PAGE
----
- Leatherby's Family Creamery, in Sacramento, was targeted after The Sacramento Bee published a list of contributors in support of Proposition 8. Their business increased when their establishment was picketed.
Claims of religious bigotry
Some public figures, writers, media commentators, and individuals expressed concern over the actions and the implications of targeting supporters of the proposition. Supporters of the measure, such as Kathryn Jean Lopez, editor of the National Review Online, and Jonah Goldberg, a Los Angeles Times columnist, have referred to some of the backlash as religious bigotry, especially since many of those targeted are members of the LDS Church. Gregg Araki, an independent filmmaker who is gay, Jeff McDonald and John Marelius of the San Diego Union-Tribune, and others have articulated arguments depicting this characterization as misleading and provided possible justification of such actions.
Various individuals and groups have decried actions by those opposed to Proposition 8:
- The Becket Fund for Religious Liberty sponsored a full-page ad in the New York Times titled "No Mob Veto" which read in part, "When thugs send white powder to terrorize any place of worship, especially those of a religious minority, responsible voices need to speak clearly: Religious wars are wrong; they are also dangerous." It was signed by 13 people. The Human Rights Campaign responded to this, opposing violence but claiming that the ad distorted the truth when "they say we are in favor of mob intimidation and violence", suggesting that comments painted the entire opposition to Proposition 8 with the actions of a few. Another full-page New York Times ad placed by Truth Wins Out in response to The Becket Fund page goes further, accusing that ad of "blatant falsehoods", as well as "spotlighting the religious bigotry of the ad's very own signers."
- Several opinion pieces condemn the tactics, including "Editorial: Protest and civility in a democracy" from the Dallas Morning News, "So Much for Tolerance" from Chuck Colson of the Christian Post, and "California and Thank-A-Mormon Day" from John Reynolds of Biola University.
Death threats and vandalism
Before the vote, Alan Autry (the mayor of Fresno) received an email containing death threats against both himself and Cornerstone Church pastor Jim Franklin. This caused police to assign the pastor officers for his protection and motivated the mayor to obtain a bodyguard. According to Fresno's Police Chief Jerry Dyer, the email "did state as to why that threat was made and it was stemming from prop 8." Both Autry and Franklin were prominent Proposition 8 supporters. As of August 12, 2009, no arrests had been made.
In the ten days following the November 4 election, seven houses of worship in Utah and ten LDS Church buildings in the Sacramento area were vandalized, including graffiti and meetinghouse glass doors shattered. According to the LDS Church's spokesperson for the Sacramento area, the vandalism that they were victims of in the ten days after the election was more than they usually get in an entire year. A copy of the Book of Mormon, a Latter-day Saint religious text, was found burning at the front of one of the church's meetinghouses. The FBI investigated these events to determine whether a violation of civil rights had occurred.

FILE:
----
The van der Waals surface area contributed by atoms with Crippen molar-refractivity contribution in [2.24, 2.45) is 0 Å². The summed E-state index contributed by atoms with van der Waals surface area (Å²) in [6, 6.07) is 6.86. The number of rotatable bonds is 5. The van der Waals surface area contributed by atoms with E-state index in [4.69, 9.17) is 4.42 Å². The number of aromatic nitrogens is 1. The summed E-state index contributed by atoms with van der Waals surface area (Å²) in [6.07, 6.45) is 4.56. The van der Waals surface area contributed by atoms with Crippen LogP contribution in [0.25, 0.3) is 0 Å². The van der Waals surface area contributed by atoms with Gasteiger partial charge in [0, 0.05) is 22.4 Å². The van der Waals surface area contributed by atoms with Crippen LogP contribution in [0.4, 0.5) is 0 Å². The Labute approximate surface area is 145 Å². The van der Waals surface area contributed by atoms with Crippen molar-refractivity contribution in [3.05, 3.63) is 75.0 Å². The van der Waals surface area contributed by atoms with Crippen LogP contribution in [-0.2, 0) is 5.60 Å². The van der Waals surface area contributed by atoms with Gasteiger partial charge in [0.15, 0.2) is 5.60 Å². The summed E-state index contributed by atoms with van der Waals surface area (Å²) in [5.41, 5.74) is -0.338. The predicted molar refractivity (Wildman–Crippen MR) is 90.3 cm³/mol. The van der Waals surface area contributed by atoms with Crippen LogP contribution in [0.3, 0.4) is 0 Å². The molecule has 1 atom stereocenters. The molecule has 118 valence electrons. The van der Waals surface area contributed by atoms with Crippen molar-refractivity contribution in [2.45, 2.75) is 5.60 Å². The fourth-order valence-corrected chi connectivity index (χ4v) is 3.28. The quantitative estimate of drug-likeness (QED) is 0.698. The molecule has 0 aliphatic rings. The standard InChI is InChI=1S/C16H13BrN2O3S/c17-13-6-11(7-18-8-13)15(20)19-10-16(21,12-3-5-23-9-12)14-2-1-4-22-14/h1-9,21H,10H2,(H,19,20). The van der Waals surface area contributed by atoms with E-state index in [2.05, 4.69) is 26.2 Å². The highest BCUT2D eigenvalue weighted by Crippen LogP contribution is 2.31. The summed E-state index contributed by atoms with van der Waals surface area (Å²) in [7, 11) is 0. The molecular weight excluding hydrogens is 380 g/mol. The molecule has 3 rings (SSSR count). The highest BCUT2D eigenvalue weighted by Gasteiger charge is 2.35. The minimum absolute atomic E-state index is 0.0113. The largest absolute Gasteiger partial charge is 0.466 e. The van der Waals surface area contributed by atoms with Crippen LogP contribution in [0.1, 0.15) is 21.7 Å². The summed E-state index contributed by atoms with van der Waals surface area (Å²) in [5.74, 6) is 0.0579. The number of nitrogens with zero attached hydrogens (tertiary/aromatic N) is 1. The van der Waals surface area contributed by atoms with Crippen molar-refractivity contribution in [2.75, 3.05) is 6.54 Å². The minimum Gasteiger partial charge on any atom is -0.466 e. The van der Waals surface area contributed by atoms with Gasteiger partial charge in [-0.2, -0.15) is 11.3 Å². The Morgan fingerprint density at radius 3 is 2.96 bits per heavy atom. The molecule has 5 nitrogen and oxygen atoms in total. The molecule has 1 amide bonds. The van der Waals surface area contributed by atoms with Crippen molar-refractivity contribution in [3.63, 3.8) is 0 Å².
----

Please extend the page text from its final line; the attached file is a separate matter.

The windows on the Sundstrom family vehicle parked at their home in San Jose were painted "Bigots Live Here", "Stop Bigots", and "God Hates Haters". They had a "Protect Marriage Yes on 8” banner. Several people had homes damaged- bricks thrown through house windows, graffiti, and cars damaged.
An affiliate group of the radical trans/queer organization Bash Back! claims credit for pouring glue into the locks of an LDS Church meetinghouse and spray painting its walls. A Web posting signed by Bash Back!'s Olympia chapter said, "The Mormon church (just like most churches) is a cesspool of filth. It is a breeding ground for oppression of all sorts and needs to be confronted, attacked, subverted and destroyed." According to the Chicago Tribune, the acts of vandalism against the Latter-day Saint meetinghouse appeared to be in retaliation for support of Proposition 8.
In November 2008, the United States Postal Service delivered envelopes containing white powder to the LDS Church's temples in Los Angeles and Salt Lake City and to the national headquarters of the Knights of Columbus in New Haven, Connecticut, prompting a hazardous materials response and a federal domestic terrorism investigation. The envelope to the Knights of Columbus had a postmark from California. Both organizations were heavy backers of Proposition 8. The FBI has determined the substances were not biological agents, and FBI spokesman Special Agent Juan Becerra stated, "We've got to follow the evidence, and at this point we have not received anything that would lead us to believe the opponents of Prop. 8 are behind any kind of terroristic activity. It would be irresponsible to say that at this point." (Anthrax toxin was used in the 2001 anthrax attacks against lawmakers and media members, killing five people. Since then, the FBI has investigated more than 1,000 anthrax hoaxes modeled on the mailings, which usually turn out to be harmless.)
The LDS Church blamed opponents of the marriage ban for sending the hoax mailings. LGBT rights groups, such as Equality Utah and Equality California, have spoken out against the use of violence in protests, and note that the source of the "white powder" mailings has not been determined.